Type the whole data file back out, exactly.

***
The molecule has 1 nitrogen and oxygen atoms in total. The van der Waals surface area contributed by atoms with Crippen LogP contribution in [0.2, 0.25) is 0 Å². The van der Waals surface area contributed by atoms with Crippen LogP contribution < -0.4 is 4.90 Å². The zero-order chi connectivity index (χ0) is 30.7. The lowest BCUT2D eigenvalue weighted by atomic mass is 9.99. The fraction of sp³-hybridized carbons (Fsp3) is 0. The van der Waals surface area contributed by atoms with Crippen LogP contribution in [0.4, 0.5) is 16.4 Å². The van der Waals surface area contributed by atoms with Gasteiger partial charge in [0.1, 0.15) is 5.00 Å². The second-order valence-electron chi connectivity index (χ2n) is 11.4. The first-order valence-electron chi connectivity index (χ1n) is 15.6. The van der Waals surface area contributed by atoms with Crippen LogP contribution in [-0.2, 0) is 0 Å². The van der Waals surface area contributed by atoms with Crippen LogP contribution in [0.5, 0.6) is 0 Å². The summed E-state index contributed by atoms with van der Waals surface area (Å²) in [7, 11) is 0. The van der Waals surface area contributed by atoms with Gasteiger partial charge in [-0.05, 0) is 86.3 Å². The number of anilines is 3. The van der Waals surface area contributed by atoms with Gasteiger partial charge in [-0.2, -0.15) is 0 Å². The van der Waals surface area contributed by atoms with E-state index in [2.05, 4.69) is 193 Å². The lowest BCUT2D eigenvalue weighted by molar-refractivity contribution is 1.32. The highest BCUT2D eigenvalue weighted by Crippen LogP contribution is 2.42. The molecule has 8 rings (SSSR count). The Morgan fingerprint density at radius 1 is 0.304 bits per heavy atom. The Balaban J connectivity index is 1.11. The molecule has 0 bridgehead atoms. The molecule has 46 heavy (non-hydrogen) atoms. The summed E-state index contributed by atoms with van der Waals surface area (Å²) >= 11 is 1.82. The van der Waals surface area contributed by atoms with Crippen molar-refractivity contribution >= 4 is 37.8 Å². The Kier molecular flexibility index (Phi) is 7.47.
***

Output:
The molecule has 1 nitrogen and oxygen atoms in total. The van der Waals surface area contributed by atoms with Crippen LogP contribution in [0.2, 0.25) is 0 Å². The van der Waals surface area contributed by atoms with Crippen LogP contribution < -0.4 is 4.90 Å². The zero-order chi connectivity index (χ0) is 30.7. The lowest BCUT2D eigenvalue weighted by atomic mass is 9.99. The fraction of sp³-hybridized carbons (Fsp3) is 0. The van der Waals surface area contributed by atoms with Crippen LogP contribution in [0.4, 0.5) is 16.4 Å². The van der Waals surface area contributed by atoms with Gasteiger partial charge in [0.1, 0.15) is 5.00 Å². The second-order valence-electron chi connectivity index (χ2n) is 11.4. The first-order valence-electron chi connectivity index (χ1n) is 15.6. The van der Waals surface area contributed by atoms with Crippen LogP contribution in [-0.2, 0) is 0 Å². The van der Waals surface area contributed by atoms with Crippen LogP contribution in [0.5, 0.6) is 0 Å². The summed E-state index contributed by atoms with van der Waals surface area (Å²) in [7, 11) is 0. The van der Waals surface area contributed by atoms with Gasteiger partial charge in [-0.05, 0) is 86.3 Å². The number of anilines is 3. The van der Waals surface area contributed by atoms with Gasteiger partial charge in [-0.2, -0.15) is 0 Å². The van der Waals surface area contributed by atoms with E-state index in [2.05, 4.69) is 193 Å². The lowest BCUT2D eigenvalue weighted by molar-refractivity contribution is 1.32. The highest BCUT2D eigenvalue weighted by Crippen LogP contribution is 2.42. The molecule has 8 rings (SSSR count). The Morgan fingerprint density at radius 1 is 0.304 bits per heavy atom. The Balaban J connectivity index is 1.11. The molecule has 0 bridgehead atoms. The molecule has 46 heavy (non-hydrogen) atoms. The summed E-state index contributed by atoms with van der Waals surface area (Å²) >= 11 is 1.82. The van der Waals surface area contributed by atoms with Crippen molar-refractivity contribution >= 4 is 37.8 Å². The Kier molecular flexibility index (Phi) is 7.47.